The State of Finance in E-commerce

This isn’t 1999 anymore. Our technological capabilities and scale have grown exponentially during the last decade and a half. But the tech isn’t the only thing that’s different. Financing these innovations has changed quite a bit as well, with investor appetites and expectations looking nothing like the “old days.”

To speak to these changes as well as the role of trust in financing decisions, we interviewed Greg Bettinelli, a prominent venture capitalist with Upfront Ventures.

What are you seeing right now on the financing side of the e-commerce world?

I think as a whole, the investment community has become far more educated, or re-educated, around e-commerce and has a definite list of characteristics that companies need to have in order to be considered for investment. I think there is a greater appetite to see traction in the marketplace before investment consideration, meaning you’ll see very few pre-revenue or even early revenue e-commerce financing. I think we, as investors, want to see some level of transactional volume before really considering investment.

Other things that we’re looking for are really differentiated e-commerce concepts – concepts that won’t run directly into the wheelhouse of someone like an Amazon. We’re really looking for differentiated products, whether it’s from the functionality, from the design aesthetic, or most importantly, from the gross margin of the product.

On that note, what would you consider traction? At what level do you think a company has demonstrated traction?

Well, that depends on what round of financing we’re talking about. Let’s say beyond a “Friends and Family” round or any round of funding above a million dollars (and I assume it’s not someone who used to run Amazon), I think we want to see transactions around $100,000 per month. We’d like to see those transactions primarily driven organically. I’m probably less concerned with product margin at that point and more concerned with, if you spent $200,000 to get that $100,000, that’s not interesting. We don’t want to see customer acquisition and lifetime value in a Series C deck. We’d rather see that the product is differentiated; the market is speaking; you can put it in a box, ship it and scale that to some degree. We want to see that customers like it.

Me, as a personal investor, I’m less interested in businesses that are considered high fashion. I don’t mind fashion, but the idea of being a high fashion business is less attractive than other categories.

The other thing that we look for early on is, what is your unfair advantage? Why are you able to do things that no one else is able to do? That could be an authentic founder with a unique point of view. It could be that you have proprietary supply chain relationships. Access to incredible design talent. It could be that you have a product category that has a unique and protectable margin structure. Whatever it is, it has to be more than just a good idea and early traction, but also something that you can count on being your long-term unfair advantage.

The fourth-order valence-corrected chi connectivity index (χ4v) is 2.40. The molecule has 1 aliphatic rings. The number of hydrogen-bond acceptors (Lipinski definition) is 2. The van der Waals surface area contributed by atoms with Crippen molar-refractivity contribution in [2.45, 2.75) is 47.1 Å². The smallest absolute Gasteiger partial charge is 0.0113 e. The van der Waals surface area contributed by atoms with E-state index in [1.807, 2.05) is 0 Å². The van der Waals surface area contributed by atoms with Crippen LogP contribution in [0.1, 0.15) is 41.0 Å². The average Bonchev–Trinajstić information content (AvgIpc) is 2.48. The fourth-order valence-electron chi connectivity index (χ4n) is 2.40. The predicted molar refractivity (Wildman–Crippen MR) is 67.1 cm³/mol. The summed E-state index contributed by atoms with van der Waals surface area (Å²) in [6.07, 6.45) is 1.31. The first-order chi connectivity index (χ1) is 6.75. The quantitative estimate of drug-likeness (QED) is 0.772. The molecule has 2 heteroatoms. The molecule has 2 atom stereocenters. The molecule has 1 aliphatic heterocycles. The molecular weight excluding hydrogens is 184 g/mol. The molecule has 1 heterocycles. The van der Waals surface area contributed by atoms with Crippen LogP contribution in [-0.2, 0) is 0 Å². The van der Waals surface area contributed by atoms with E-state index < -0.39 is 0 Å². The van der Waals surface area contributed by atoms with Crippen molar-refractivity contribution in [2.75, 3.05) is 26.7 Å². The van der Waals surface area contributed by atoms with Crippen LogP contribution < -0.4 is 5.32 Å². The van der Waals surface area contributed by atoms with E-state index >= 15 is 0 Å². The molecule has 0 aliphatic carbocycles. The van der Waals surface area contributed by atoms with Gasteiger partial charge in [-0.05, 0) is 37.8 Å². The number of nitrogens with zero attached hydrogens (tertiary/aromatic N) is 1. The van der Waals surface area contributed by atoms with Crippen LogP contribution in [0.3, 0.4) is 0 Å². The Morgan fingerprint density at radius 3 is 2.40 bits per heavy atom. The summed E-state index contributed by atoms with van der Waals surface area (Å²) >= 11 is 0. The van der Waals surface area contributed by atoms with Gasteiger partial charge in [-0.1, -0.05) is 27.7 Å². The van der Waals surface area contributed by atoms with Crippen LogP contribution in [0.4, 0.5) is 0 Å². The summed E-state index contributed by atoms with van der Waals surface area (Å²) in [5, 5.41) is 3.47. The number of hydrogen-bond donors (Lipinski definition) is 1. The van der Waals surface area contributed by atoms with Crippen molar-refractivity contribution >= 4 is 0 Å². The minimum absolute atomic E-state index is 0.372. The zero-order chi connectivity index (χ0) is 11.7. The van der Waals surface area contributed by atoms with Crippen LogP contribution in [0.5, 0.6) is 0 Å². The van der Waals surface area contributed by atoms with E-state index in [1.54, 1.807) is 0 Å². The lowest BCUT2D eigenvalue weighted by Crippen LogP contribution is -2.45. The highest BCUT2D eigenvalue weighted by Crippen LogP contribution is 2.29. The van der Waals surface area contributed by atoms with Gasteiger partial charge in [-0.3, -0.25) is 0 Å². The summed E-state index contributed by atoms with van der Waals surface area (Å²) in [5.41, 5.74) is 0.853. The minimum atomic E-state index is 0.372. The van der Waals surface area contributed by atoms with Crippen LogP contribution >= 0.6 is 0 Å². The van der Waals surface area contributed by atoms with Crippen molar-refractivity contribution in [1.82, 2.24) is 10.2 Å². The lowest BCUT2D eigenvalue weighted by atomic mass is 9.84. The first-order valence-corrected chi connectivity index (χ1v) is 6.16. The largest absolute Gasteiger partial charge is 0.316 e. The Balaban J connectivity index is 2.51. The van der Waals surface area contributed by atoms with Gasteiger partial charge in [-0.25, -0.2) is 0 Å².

How does trust play a factor when you’re looking at a company and deciding on financing?

I’ll use the word authentic. In the market place, customers and investors have to believe that the entity designing and selling the product is a trustworthy, authentic organization that has the best interests of the customers, investors and employees in mind. Trust plays an integral part of every investment decision we make. Obviously, whether we think this individual represents the best interests of our investors who we’re being asked to invest for, all the way through to the long-term value for the customer beyond just trying to “schlep” a good to them and hope you cash the check before they realize it’s something not worth purchasing. And that’s why we spend a lot of time looking at repurchase rates and recommendation rates because if you do have a good experience, you’re obviously much more likely to share and tell other people about that experience. That’s a good indicator or output of trust.

So when you’re looking at an investment, you’re looking for someone who conveys that?

Not in a direct way – I don’t want someone saying “Trust ME” on his or her site. But if you think of the great brands out there, there is a trust factor that you’re getting the best-produced product at a fair price. This may not be the cheapest price, but the overall experience creates value for the consumer. Brands that don’t have that inherent trust don’t survive over the long haul.

When it comes to you and an entrepreneur, how does trust play a role?

A lot of the work we do from a diligence perspective is with those an entrepreneur has worked with in the past. Not just the people that they worked for, but also the people that they might have been the boss of as well as their peers. We spend a lot of time getting to know those relationships. We want to build a personal trust beyond the entrepreneurs pitching us and telling the story of their business – how they act in public, what kind of employee they are, etc. We like to put people in different situations than what you’d get with the typical business development or investor pitch scenario. This is a long-term relationship where you have to have trust.

I’m not one in particular who likes to be “BSed”, I would much rather just have an honest conversation. If someone has a concern about a business or opportunity, let’s figure out a way to potentially solve it or work around it versus trying to convey that it doesn’t exist at all. The experienced people in business and investments have a pretty good understanding of who those people are and through your own interactions as well as others’ interactions, they can get a pretty good picture of someone’s trustworthiness.

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